2. Remember your prior mistakes, but don’t hold someone else accountable for them.  As you look to work around challenges and changes, make sure you remember your previous stumbles and take care to not repeat them.
  3. Be prepared for things to change. We spend a lot of our time dreaming of the perfect execution, the perfect campaign, the perfect dashboard to demonstrate how our metrics held up.  But the bottom line in our business is that things change hourly, pretty much.  Just know that things are coming that can blow out your tires, then be prepared to adapt – and quickly.
  4. Respect mandatories.  Every agency and every client has mandatories that must be honored.  Respect these, and let them be the guideposts as you create new solutions when necessary.  You may have to veer off the intended course for a while.  But as long as you end up at your point B, does it matter what route you took to get there (as long as nothing surreptitious was purported?)
  5. Get better at workarounds.  We can’t see every obstacle as a dead end.  Every time we’re faced with a challenge and we create a compromise, we do have the opportunity to make things better, make the solutions cooler, create something insanely greater.  Remember the equation: your original intent gets divided (therefore minimized) by obstacles.  But your original intent is also multiplied (thus maximized) by the value and power of your new ideas.  So bone up on quick-on-your-feet-how-about-this-instead skills.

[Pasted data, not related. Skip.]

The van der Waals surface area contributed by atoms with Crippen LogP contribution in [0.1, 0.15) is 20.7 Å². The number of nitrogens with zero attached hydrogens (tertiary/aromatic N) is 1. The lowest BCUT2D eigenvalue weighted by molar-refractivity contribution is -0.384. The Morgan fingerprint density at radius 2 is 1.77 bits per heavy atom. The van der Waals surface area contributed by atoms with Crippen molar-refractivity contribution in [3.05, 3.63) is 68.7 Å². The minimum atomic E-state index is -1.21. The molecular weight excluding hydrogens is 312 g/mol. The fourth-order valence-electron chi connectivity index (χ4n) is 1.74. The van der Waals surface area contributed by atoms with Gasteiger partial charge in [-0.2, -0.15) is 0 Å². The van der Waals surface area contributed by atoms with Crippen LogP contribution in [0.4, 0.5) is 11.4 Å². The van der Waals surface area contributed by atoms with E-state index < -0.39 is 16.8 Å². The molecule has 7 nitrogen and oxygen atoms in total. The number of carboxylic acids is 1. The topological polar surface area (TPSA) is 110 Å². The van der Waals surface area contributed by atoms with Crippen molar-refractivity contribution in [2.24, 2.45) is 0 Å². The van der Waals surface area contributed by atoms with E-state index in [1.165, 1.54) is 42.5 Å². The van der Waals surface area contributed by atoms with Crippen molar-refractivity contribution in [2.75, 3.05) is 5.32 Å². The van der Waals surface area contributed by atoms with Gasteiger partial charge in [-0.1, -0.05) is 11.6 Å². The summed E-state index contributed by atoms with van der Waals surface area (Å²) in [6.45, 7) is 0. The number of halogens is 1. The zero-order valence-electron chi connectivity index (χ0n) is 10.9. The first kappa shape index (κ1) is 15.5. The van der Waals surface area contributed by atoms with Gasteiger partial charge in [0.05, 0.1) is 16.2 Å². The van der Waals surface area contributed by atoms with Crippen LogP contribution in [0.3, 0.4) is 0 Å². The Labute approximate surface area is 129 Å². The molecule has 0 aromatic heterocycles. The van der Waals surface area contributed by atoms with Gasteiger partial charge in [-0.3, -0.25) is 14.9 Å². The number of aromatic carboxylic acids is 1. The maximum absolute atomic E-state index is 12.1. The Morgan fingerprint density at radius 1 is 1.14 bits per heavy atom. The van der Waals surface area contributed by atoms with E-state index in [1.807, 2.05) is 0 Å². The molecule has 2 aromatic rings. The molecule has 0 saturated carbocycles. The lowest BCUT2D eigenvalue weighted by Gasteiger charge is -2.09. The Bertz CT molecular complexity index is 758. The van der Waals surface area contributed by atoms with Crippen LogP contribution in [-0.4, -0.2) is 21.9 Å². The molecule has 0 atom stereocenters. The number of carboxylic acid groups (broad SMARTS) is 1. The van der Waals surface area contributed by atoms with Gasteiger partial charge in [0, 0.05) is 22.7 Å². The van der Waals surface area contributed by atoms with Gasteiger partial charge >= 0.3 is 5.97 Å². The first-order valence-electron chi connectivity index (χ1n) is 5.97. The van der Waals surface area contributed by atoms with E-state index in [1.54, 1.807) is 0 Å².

Get a grip on the Law of Constant Compromise, and your experiences may be that the compromises along the way are actually what lead you to the greatest successes of all.  Challenges won’t seem so unwanted anymore.  You’ll welcome the opportunity to create better plans, craft better stories, build better relationships. And you’ll find out a lot about yourself– or your agency, or your business model–in the process.

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4 thoughts on “The Law of Constant Compromise

  1. Phil Johnson January 30, 2012 / 2:43 pm

    You’re a smart guy Nader. Good piece.

    • Anonymous January 30, 2012 / 4:05 pm

      Hey, thanks Phil. I’m sure you’ve had plenty of experiences in this context. Any notable anecdotes?

  2. Mark Kolier (@markkolier) January 30, 2012 / 3:36 pm

    Great piece Nader. While compromise is a constant and is constant, fighting hard for what is at the core of your marketing message and having a willigness to NOT compromise when your core principle is being tossed takes real stregnth and conviction. It’s getting harder to find clients that appreciate that but well worth it.

    • Anonymous January 30, 2012 / 4:08 pm

      You’re right, Mark. It is really hard. I long for the days when agency and marketer were linked at the deepest levels, and fought market battles together. Even at small engagement levels, the “relationship” in client-agency-relationship seems to have evaporated at roughly the same rate as channels have proliferated. Do you agree?
      n